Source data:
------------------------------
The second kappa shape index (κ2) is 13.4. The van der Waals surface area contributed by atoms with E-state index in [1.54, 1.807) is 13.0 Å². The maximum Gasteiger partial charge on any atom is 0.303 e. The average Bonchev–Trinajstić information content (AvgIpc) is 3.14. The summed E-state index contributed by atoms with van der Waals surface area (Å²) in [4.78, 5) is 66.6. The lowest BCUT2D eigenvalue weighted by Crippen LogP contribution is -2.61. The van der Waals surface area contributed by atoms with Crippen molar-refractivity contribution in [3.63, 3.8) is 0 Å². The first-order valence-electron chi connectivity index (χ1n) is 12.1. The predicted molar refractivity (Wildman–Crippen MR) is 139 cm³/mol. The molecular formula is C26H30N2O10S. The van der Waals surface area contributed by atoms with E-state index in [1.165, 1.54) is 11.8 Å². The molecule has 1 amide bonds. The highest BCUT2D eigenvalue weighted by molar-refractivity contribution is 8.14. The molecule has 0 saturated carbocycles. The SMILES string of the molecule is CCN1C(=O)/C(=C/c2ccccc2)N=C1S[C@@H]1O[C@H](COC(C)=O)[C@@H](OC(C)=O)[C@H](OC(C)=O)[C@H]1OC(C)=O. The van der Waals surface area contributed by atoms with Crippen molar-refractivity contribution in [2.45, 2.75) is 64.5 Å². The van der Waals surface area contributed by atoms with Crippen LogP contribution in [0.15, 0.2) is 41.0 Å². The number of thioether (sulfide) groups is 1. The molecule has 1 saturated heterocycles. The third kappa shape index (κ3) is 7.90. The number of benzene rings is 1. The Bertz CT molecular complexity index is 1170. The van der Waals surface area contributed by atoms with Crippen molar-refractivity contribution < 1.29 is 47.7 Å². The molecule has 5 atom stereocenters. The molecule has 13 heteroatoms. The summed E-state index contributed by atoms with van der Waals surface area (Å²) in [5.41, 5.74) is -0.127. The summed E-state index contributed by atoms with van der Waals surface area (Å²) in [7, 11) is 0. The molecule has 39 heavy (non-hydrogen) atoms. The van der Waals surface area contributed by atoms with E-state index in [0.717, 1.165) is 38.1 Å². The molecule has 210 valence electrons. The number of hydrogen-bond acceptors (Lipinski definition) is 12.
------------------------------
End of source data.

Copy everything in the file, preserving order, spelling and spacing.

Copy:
The second kappa shape index (κ2) is 13.4. The van der Waals surface area contributed by atoms with E-state index in [1.54, 1.807) is 13.0 Å². The maximum Gasteiger partial charge on any atom is 0.303 e. The average Bonchev–Trinajstić information content (AvgIpc) is 3.14. The summed E-state index contributed by atoms with van der Waals surface area (Å²) in [4.78, 5) is 66.6. The lowest BCUT2D eigenvalue weighted by Crippen LogP contribution is -2.61. The van der Waals surface area contributed by atoms with Crippen molar-refractivity contribution in [3.63, 3.8) is 0 Å². The first-order valence-electron chi connectivity index (χ1n) is 12.1. The predicted molar refractivity (Wildman–Crippen MR) is 139 cm³/mol. The molecular formula is C26H30N2O10S. The van der Waals surface area contributed by atoms with E-state index in [1.165, 1.54) is 11.8 Å². The molecule has 1 amide bonds. The highest BCUT2D eigenvalue weighted by molar-refractivity contribution is 8.14. The molecule has 0 saturated carbocycles. The SMILES string of the molecule is CCN1C(=O)/C(=C/c2ccccc2)N=C1S[C@@H]1O[C@H](COC(C)=O)[C@@H](OC(C)=O)[C@H](OC(C)=O)[C@H]1OC(C)=O. The van der Waals surface area contributed by atoms with Crippen molar-refractivity contribution in [2.45, 2.75) is 64.5 Å². The van der Waals surface area contributed by atoms with Crippen LogP contribution in [0.15, 0.2) is 41.0 Å². The number of thioether (sulfide) groups is 1. The molecule has 1 saturated heterocycles. The third kappa shape index (κ3) is 7.90. The number of benzene rings is 1. The Bertz CT molecular complexity index is 1170. The van der Waals surface area contributed by atoms with Crippen molar-refractivity contribution < 1.29 is 47.7 Å². The molecule has 5 atom stereocenters. The molecule has 13 heteroatoms. The summed E-state index contributed by atoms with van der Waals surface area (Å²) in [5.41, 5.74) is -0.127. The summed E-state index contributed by atoms with van der Waals surface area (Å²) in [7, 11) is 0. The molecule has 39 heavy (non-hydrogen) atoms. The van der Waals surface area contributed by atoms with E-state index in [0.717, 1.165) is 38.1 Å². The molecule has 210 valence electrons. The number of hydrogen-bond acceptors (Lipinski definition) is 12.